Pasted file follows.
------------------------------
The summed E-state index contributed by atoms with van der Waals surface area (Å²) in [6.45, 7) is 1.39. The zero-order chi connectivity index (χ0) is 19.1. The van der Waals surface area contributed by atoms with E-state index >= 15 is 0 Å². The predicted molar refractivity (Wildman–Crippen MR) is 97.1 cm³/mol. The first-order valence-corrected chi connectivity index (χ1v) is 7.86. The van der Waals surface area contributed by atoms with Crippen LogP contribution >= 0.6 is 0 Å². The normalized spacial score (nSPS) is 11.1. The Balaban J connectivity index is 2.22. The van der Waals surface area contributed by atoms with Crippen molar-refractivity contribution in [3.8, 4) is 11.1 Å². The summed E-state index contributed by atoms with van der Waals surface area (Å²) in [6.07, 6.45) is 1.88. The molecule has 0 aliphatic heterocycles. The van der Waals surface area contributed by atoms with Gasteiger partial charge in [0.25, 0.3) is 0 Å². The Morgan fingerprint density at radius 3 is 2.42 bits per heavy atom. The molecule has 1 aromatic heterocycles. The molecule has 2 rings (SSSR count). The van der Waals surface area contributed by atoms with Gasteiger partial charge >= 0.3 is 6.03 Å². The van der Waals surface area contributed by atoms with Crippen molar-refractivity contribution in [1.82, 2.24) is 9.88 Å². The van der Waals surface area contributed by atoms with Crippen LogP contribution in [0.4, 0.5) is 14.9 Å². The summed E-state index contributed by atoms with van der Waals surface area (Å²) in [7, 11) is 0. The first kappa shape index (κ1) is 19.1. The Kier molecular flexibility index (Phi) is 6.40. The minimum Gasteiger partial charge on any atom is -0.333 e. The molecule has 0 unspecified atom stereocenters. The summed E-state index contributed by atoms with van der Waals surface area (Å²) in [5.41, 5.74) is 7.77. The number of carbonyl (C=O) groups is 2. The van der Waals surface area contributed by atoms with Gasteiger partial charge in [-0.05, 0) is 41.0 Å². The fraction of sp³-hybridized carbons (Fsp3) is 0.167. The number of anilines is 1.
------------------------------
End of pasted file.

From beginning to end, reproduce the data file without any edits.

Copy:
The summed E-state index contributed by atoms with van der Waals surface area (Å²) in [6.45, 7) is 1.39. The zero-order chi connectivity index (χ0) is 19.1. The van der Waals surface area contributed by atoms with E-state index >= 15 is 0 Å². The predicted molar refractivity (Wildman–Crippen MR) is 97.1 cm³/mol. The first-order valence-corrected chi connectivity index (χ1v) is 7.86. The van der Waals surface area contributed by atoms with Crippen LogP contribution >= 0.6 is 0 Å². The normalized spacial score (nSPS) is 11.1. The Balaban J connectivity index is 2.22. The van der Waals surface area contributed by atoms with Crippen molar-refractivity contribution in [3.8, 4) is 11.1 Å². The summed E-state index contributed by atoms with van der Waals surface area (Å²) in [6.07, 6.45) is 1.88. The molecule has 0 aliphatic heterocycles. The van der Waals surface area contributed by atoms with Gasteiger partial charge in [0.25, 0.3) is 0 Å². The Morgan fingerprint density at radius 3 is 2.42 bits per heavy atom. The molecule has 1 aromatic heterocycles. The molecule has 2 rings (SSSR count). The van der Waals surface area contributed by atoms with Gasteiger partial charge >= 0.3 is 6.03 Å². The van der Waals surface area contributed by atoms with Crippen molar-refractivity contribution in [1.82, 2.24) is 9.88 Å². The van der Waals surface area contributed by atoms with Crippen LogP contribution in [0.4, 0.5) is 14.9 Å². The summed E-state index contributed by atoms with van der Waals surface area (Å²) in [7, 11) is 0. The first kappa shape index (κ1) is 19.1. The Kier molecular flexibility index (Phi) is 6.40. The minimum Gasteiger partial charge on any atom is -0.333 e. The molecule has 0 unspecified atom stereocenters. The summed E-state index contributed by atoms with van der Waals surface area (Å²) in [5.41, 5.74) is 7.77. The number of carbonyl (C=O) groups is 2. The van der Waals surface area contributed by atoms with Gasteiger partial charge in [-0.05, 0) is 41.0 Å². The fraction of sp³-hybridized carbons (Fsp3) is 0.167. The number of anilines is 1.